Well, if at the end of the day, we all want to stay healthy, we want to keep our family healthy. And you know, God forbid, when something happens, and it happens to all of us and all of our families, we want to be able to find a place we can trust, we want to find a place where we can, that’s convenient, where we can get care, and where people can get better. And where we can afford, as you said, you know, 91% of people view cost as an issue where we can afford to provide our loved ones, the care that they need, I think there’s a lot of promise, it sounds like coming out of the pandemic, it just in terms of if we really do apply the lessons learned if we do make care, more convenient to access, if we do make care closer to where people are, whether it’s as close as their phone, as close as their home, is closest, something local in the community, where they don’t have to wait a long time and pay a lot of money. So we should keep having these dialogues. Because there’s no way we’re going to make a better healthcare system. Unless we honestly unless people like you guys do the work unless policymakers, you know, push the envelope. And unless people out there listening really speak up and say what they want, whether it’s virtual care, more convenient care, lower cost care. And so this is going to be a recurring topic on our show, for sure.
Tom Moriarty 29:25
Absolutely. And just on the policy side, Andy, just quickly, it’s not a majority, but there’s a growing sort of distrust of integration. And I think integration is going to be one of the most important things.
Andy Slavitt 29:42
When you when you say integration, what do you mean?
Tom Moriarty 29:43
I mean, it’s integrating cross the lines of where you’re going to access care. And there’s a school of thought out there that that integration is not good and should not let it to happen. And it’s ignoring not just the efficiencies, but also the ability to provide that convenience for consumers, that leads to the higher adherence to the care plan that we were just talking about. And so it’s a message we press all the time, but I think your listeners should stay tuned to that trend as well.
Andy Slavitt 30:11
Yeah, look, I mean, the topic of integration. You know, people who live out here in California, where I love, some of them are Kaiser members. Kaiser’s doesn’t advertise itself as everything, but what they do advertise is if you walk in the door, and you’ll be able to go all the places you need to go. And I think constructing that and an even more virtual level, to say, I can pick up my phone, and I can go anywhere I need to go is a really interesting promise. And you know, if that is our future, it’s a better one. All right. Well, thank you, Tom, as always look forward to having you back for more chats.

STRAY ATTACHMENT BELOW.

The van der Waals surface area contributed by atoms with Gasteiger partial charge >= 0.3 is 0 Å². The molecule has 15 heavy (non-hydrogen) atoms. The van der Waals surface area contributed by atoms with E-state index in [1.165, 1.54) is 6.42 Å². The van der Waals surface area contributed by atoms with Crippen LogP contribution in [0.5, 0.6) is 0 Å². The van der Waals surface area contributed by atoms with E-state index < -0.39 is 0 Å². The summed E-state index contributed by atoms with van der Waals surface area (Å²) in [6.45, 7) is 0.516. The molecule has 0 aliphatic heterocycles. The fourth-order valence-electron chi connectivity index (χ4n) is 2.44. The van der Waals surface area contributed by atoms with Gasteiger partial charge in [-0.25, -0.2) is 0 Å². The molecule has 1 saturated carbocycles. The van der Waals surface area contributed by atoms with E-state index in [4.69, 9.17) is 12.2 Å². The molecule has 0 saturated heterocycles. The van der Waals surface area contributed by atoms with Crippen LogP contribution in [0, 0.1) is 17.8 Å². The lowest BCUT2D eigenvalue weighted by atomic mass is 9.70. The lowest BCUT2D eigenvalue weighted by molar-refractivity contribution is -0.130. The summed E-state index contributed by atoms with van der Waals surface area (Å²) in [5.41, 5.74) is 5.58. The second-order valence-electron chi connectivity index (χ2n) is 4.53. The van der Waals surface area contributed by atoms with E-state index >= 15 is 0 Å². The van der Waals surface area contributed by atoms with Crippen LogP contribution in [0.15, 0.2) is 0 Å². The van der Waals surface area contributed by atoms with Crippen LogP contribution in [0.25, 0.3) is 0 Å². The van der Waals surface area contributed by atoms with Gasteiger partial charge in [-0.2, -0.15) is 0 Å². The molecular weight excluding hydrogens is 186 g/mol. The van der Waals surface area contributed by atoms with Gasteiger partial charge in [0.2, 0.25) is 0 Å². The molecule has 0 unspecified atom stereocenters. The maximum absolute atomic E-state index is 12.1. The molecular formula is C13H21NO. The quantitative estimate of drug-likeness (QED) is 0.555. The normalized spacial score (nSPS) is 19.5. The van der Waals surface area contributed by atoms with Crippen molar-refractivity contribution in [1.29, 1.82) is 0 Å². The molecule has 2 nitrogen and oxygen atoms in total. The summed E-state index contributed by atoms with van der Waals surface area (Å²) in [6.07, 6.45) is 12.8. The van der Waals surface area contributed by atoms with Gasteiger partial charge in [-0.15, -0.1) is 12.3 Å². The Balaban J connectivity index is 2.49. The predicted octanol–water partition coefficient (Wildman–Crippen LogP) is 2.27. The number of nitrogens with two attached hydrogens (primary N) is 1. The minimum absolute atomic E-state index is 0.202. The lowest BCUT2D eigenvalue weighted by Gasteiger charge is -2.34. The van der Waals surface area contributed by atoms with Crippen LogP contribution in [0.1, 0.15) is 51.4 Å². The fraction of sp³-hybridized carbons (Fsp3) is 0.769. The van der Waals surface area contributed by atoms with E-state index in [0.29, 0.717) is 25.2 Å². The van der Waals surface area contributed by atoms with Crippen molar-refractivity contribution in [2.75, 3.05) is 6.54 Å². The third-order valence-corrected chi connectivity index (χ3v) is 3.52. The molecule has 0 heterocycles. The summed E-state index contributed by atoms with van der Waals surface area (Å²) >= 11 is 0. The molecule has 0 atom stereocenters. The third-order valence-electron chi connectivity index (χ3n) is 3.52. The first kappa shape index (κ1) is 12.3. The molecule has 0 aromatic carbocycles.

Tom Moriarty 30:52
Great, great to be with you. Thanks, Andy. Appreciate it.
Andy Slavitt 31:09
Let me tell you about our next two upcoming shows. Friday, we’re going to be talking about the sudden protests in China, over the COVID-19 restrictions and some of the really surprising consequences that we’re seeing in that country. And then Monday, a show that I am very excited about. Nicholas Kristof. The New York Times columnist, just returned from nine days in Ukraine on the ground, and he’s going to talk to us about what’s really happening with the people in Ukraine. And it’s a pretty astounding conversation and I’m excited to bring it to you. So, enjoy the next couple days. Tune in on Friday.
Thanks for listening to IN THE BUBBLE. We’re a production of Lemonada Media. Kathryn Barnes, Jackie Harris and Kyle Shiely produced our show, and they’re great. Our mix is by Noah Smith and James Barber, and they’re great, too. Steve Nelson is the vice president of the weekly content, and he’s okay, too. And of course, the ultimate bosses, Jessica Cordova Kramer and Stephanie Wittels Wachs, they executive produced the show, we love them dearly. Our theme was composed by Dan Molad and Oliver Hill, with additional music by Ivan Kuraev. You can find out more about our show on social media at @LemonadaMedia where you’ll also get the transcript of the show. And you can find me at @ASlavitt on Twitter. If you like what you heard today, why don’t you tell your friends to listen as well, and get them to write a review. Thanks so much, talk to you next time.